The Vero Beach Museum of Art recently hosted another stellar VBMA Star Party, where all eyes were turned toward celestial displays – heavenward outside on the west lawn and indoors in the Holmes Gallery.
Outside, members of the Treasure Coast Astronomy Club were on hand with a variety of telescopes to help bring things into focus, primarily Jupiter and the Moon.
Views of the Moon were especially poignant given that 50 years ago, almost to the day, Apollo 11 Commander Neil Armstrong and lunar module pilot Buzz Aldrin landed the Apollo Lunar Module Eagle on the Moon and would plant the American flag on a site they named Tranquility Base. On July 20, 1969, Armstrong became the first person to step onto the lunar surface, joined shortly after by Aldrin, while command module pilot Michael Collins circled the lunar orbit aboard Columbia.
“This is a great opportunity to get families and community members into the museum,” said Sara Klein, VBMA director of education. “We are ensuring VBMA’s legacy is carried on in future generations. It’s important to have families in here for intergenerational learning, with children and their grownups learning right alongside each other.”
Indoors and out, the real stars of the evening were children, who shone brightly as they toured the Astronomy Photographer of the Year exhibit, using homemade telescopes to ‘zoom in’ on the photographs, before sketching their own masterpieces. Next, visitors headed over to the Circle of Animals/Zodiac Heads: Gold exhibit, where they could connect the dots in the sky with 3-dimensional sculptures of their own Zodiac star signs.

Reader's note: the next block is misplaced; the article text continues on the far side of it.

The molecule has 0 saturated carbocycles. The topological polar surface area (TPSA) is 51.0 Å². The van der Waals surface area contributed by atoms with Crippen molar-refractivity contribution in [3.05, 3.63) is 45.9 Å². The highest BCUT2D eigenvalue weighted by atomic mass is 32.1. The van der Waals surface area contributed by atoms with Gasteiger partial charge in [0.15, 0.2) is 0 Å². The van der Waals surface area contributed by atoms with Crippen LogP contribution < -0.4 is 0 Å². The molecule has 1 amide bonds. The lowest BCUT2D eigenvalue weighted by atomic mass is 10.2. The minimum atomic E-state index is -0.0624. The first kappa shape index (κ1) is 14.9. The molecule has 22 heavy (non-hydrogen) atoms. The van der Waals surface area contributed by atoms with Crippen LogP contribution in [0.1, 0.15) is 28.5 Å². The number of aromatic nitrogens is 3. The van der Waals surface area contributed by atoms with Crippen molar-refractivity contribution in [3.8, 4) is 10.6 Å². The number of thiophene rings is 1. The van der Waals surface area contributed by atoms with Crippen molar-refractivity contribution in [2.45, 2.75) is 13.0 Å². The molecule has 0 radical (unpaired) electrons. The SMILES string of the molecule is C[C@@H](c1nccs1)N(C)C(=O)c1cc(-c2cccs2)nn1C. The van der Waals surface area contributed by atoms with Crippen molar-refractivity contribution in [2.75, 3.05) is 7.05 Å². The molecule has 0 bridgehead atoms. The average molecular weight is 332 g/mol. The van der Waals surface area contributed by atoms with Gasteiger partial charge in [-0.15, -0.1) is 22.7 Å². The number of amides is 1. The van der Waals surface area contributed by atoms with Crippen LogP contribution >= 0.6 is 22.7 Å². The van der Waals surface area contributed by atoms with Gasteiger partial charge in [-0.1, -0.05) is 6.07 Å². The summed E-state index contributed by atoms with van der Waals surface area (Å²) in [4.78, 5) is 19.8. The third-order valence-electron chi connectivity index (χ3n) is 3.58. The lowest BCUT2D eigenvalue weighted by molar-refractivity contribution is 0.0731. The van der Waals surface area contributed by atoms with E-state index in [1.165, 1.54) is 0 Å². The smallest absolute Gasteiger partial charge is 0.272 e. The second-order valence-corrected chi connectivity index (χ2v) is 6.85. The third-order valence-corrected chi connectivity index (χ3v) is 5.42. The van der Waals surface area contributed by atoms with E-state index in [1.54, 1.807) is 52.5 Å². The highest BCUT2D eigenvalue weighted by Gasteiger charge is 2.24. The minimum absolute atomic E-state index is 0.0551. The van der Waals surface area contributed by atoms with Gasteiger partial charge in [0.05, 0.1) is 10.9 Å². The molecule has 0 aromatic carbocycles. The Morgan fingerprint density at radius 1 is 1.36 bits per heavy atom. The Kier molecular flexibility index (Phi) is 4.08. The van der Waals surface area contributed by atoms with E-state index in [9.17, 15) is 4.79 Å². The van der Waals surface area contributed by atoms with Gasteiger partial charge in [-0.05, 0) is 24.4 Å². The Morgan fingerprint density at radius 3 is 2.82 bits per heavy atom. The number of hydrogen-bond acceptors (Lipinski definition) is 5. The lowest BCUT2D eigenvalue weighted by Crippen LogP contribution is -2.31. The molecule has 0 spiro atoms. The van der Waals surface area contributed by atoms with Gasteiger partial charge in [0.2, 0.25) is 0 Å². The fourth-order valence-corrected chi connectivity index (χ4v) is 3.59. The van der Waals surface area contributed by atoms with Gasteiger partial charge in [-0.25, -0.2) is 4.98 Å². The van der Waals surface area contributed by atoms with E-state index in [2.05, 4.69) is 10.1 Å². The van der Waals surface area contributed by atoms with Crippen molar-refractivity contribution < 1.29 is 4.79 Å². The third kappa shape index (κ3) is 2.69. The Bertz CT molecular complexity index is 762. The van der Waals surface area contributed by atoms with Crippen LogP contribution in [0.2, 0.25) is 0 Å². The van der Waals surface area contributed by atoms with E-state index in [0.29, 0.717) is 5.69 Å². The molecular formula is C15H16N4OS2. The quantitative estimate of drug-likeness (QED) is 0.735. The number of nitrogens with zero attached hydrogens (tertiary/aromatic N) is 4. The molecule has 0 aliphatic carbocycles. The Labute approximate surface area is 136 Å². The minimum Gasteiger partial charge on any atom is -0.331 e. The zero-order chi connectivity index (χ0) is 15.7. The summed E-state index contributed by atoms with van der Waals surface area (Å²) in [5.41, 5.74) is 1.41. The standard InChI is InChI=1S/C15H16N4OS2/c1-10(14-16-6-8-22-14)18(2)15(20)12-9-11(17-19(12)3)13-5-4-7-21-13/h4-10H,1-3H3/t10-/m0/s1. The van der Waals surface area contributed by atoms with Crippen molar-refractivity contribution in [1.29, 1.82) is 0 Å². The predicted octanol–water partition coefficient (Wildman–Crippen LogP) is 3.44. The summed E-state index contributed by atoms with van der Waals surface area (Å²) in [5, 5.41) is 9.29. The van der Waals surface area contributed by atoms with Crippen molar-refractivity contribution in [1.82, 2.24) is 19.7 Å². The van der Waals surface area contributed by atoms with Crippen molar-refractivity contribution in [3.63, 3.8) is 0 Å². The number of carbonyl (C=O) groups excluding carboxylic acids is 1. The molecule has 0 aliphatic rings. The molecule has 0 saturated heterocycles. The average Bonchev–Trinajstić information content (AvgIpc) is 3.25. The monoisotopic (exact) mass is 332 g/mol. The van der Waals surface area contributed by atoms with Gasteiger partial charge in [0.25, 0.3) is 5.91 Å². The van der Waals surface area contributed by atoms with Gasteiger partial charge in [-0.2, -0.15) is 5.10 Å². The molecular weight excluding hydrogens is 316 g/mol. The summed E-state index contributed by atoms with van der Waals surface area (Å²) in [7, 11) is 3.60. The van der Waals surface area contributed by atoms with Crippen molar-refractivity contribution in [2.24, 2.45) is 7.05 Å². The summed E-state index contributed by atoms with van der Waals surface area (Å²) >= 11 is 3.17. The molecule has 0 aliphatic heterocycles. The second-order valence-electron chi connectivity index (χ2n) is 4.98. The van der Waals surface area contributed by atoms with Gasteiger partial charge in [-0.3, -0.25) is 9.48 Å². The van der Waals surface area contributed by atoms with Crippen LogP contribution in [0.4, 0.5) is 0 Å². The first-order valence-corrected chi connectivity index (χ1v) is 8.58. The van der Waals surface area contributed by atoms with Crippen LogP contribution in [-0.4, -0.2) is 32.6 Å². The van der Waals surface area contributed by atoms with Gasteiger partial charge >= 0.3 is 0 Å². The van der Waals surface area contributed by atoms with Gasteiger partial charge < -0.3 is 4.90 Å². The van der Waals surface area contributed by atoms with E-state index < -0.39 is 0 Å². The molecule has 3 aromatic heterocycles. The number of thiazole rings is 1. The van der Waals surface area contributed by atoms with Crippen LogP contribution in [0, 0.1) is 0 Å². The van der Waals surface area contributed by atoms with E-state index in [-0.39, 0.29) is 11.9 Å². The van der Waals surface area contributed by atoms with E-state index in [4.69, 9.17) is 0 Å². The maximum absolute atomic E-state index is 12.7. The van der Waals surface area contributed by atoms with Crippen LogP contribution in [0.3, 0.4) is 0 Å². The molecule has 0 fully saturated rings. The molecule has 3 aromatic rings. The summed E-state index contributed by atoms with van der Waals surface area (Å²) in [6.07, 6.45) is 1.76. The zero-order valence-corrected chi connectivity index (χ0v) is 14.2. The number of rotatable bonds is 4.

In the Educational Wing art studio, teaching artist Christine Thomas led a space-themed project where youngsters could explore their personal planetary connections. The children made marbleized planets and then added their birth constellations to the background.
Before launching into space outdoors, where they could give Hula Hoops a whirl to mimic the rotation of the planets, the children visited the Art Zone and posed on the Moon with their favorite Martian. For the shutterbugs in the crowd, teaching artist Aric Attis walked folks through several different kinds of astrophotography techniques.
As the evening drew to a close and the stars began to twinkle, diehard astronomy buffs gathered for a dark sky viewing, thanking their lucky stars for the family-friendly evening.
The Astronomy Photographer of the Year exhibit will be on display through Sept. 29 and the Circle of Animals/Zodiac Heads: Gold through Dec. 15.
For more information, visit vbmuseum.org.